Remote villages are always filled
with an odd mix of people, and Cold
Bay in Alaska in the early
1960's was no different. At the local tavern, an evening could
spent listening to the "old timers' tales." One that
I heard over and over was that at the end of World War II "they
hauled old airplanes out and buried them." I eventually
wandered around this area near Cold Bay Airfield and actually found a few pieces
of sheet metal
that definitely came from an old airplane. Maybe they (the
old timers) weren't crazy!
Years later I decided to research
these "tales" and found little supporting data, but
by this point I was so intrigued with the idea of "buried
treasure" that I spent the summer exploring the site. As
the days passed with continuous rain and wind blowing, I managed
to hand shovel mounds of dirt with little bits of WWII airplane
pieces materializing.. just enough to keep me interested!
It took quite awhile to get
the permission of the land owners, but once we did we went in
and started digging. The first years we worked every summer
and retrieved the most parts, the P-40 project just got us going.
Later, we recovered others aircraft, like the P-38E 41-2027
and 41-2006 also, the B-24D. There were about 13 aircraft that
were wrecked in Cold Bay's Fort Randall area.
As you can see from my pictures
we did an extraordinary amount of hand shoveling! This fellow
owned the lot. (We quickly learned that using heavy equipment
was destructive to any potential parts we might find.) With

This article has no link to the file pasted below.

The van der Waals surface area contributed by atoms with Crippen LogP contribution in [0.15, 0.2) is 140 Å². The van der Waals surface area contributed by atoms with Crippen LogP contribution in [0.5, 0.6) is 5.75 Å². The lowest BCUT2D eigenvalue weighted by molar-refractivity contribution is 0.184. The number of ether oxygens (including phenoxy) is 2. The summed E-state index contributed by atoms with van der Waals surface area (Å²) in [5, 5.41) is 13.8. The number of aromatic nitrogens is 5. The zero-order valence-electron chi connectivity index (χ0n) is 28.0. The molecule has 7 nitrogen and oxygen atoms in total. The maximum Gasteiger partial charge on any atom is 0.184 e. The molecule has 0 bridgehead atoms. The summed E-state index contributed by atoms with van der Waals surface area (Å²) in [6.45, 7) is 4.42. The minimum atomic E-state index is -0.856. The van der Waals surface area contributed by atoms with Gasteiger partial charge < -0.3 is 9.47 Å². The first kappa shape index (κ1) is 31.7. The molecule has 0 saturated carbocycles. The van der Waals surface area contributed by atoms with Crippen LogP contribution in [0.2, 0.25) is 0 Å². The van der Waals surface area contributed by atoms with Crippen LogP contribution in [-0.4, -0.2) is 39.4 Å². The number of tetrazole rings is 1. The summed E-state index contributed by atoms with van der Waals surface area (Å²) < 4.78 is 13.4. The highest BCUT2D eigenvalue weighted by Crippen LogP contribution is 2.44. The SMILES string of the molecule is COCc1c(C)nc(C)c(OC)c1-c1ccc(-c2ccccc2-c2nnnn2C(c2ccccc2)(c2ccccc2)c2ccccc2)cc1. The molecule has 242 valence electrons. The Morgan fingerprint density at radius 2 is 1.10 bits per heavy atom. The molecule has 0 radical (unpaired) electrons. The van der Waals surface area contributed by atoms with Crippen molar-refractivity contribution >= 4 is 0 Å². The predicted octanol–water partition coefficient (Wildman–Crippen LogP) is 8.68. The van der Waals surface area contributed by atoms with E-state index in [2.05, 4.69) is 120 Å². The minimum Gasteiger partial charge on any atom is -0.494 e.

long summer days, daylight until midnight, and a nice breeze
keeping those nasty bugs away, we shoveled and shoveled until
we no longer could pick up our shovels.
With the previous find of the
P-40, we were sure that more parts were in the dump, so we dug
the summer away. When the P-38E parts started appearing, the
gold fever started, and we relentlessly kept on digging and
digging. First was the tire, with the air still in it! Then
the gun nose (which took days to dig out). It had been de-milled
at the rudder pedals. Less than fifteen feet away we found pay
dirt: the center section! It was upside down and deep in the
ground and we were sure that the whole airplane must be attached!
But it wasn't, it was just the center section. One engine nacelle
was cut off, but it was a rare find.
41-2027 Lightning Crash
landed off the end of the east/west runway and into the bay
and was retrieve in WWII. P-38E
41-2006 and some others had
crashed there but haven't found much of them yet.
Then we found a tail boom,
and a wing with a star and red meatball on it. The digging
on and on with miscellaneous parts and pieces appearing.
usual, the military had de-milled these parts using a torch
prior to burying them with a cat! The serial numbers on the
parts were 41-2027 and 41-2006, both E model P38's, making
the earliest models used in the war against the Japanese. These
parts were eventually used for the Hill Air Force Base Museum's
P-38 restoration project, restored by Ed Kaleta of San Diego.
The summer ended with another
pile of parts to our find, and we spent the winter scheming
about what and how we would do better next year! Gold fever!
Finally, the elusive P-40 fuselage
appeared, and by the end of the week I had unburied it! With
this new find I worked harder searching for more parts, which
eventually led to wing parts!
The locals thought I was crazy,
and maybe I am because as each summer nears, once again I am
looking forward to my "treasure hunt" hoping to find
an intact, crated Curtiss P-40!
Aircraft Wreckage Today
I sold the salvage to Hill
AFB and they put it together as a P-38J
42-67638 that they had retrieved out in the
Aleutians and didn't have much to work with so between both
hunks they were able to make up a static display.
I also dug up a hulk of P-40E
41-9705 and sold that to Don Brooks of Georgia. which is
status now after years of rebuilding.
I have the salvage of P-40K-5
42-9791 That I also dug up in this dump and have started some
repairs on it, and also I just sold a big project to Pat Harker
Found a P-82 that I found in
another dump in Fairbanks and have 5 data plates from that pile
it filled a 40' van.
Other RCAF Aircraft Wrecks
Also, I chased down five other P-40
wrecks and a RCAF wreck.